Residents affected by a new airport development in Kandal province shifted their advocacy focus to the prime minister’s son, Hun Manet, and petitioned him to intervene in the dispute.
Around 100 residents from Boeng Khyang and Prek Leng villages in Kandal’s Kandal Stung district and Takeo’s Putsar village went to Hun Manet’s home in Phnom Penh on Saturday to deliver a petition asking for a resolution to their dispute with the airport development project.
The new airport, called the Techo Takhmao International Airport, is being constructed on the border of Kandal and Takeo provinces, and is set to serve Phnom Penh. The development has also coincided with a slew of nearby state land transfers to businesspeople.
The residents were seen outside Manet’s home on Saturday holding photos of him and his brothers, Hun Manith and Hun Many. Manith heads a military intelligence unit and Many is a lawmaker in the National Assembly.
Manet, who is the army commander and was picked by the CPP in December to eventually succeed his father, sent the Toul Kork district governor to accept the petition for him. Chea Pisey, the district governor, took the petition from the group and said he would give it to Manet for review.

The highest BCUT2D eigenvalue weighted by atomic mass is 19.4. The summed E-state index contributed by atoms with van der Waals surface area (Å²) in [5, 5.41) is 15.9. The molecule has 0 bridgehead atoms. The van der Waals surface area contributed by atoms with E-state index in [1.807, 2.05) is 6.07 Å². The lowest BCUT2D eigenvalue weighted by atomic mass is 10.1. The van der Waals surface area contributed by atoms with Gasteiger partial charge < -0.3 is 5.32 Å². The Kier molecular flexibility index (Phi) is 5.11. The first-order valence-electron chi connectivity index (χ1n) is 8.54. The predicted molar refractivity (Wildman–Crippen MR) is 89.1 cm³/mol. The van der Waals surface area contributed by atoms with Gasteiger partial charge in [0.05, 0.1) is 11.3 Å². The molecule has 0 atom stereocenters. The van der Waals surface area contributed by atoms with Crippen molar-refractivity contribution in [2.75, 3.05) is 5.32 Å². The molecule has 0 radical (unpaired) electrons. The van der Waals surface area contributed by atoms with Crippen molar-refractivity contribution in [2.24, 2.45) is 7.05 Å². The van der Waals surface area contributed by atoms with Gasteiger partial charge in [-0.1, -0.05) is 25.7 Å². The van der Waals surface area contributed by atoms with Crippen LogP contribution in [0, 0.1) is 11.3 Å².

Im Dara, a representative for the people, said they had been struggling with the dispute for four years but all levels of government had been unable to help them.
“We took the petition to the house of His Excellency Hun Manet, which is our last option to ask him for help because we have submitted petitions to the National Assembly, the Senate, the Ministry of Land Management and the governor of Kandal province, but there is no solution,” Dara said.
He added that village residents were being offered only $8 per square meter in compensation for land they valued at $50 to $100.
Residents have complained that the development company OCIC, with the assistance of local authorities, has taken their land for the airport project and offered land rates below what was offered on the market. They have also accused local authorities and police of threats and violence as they have protested against land loss.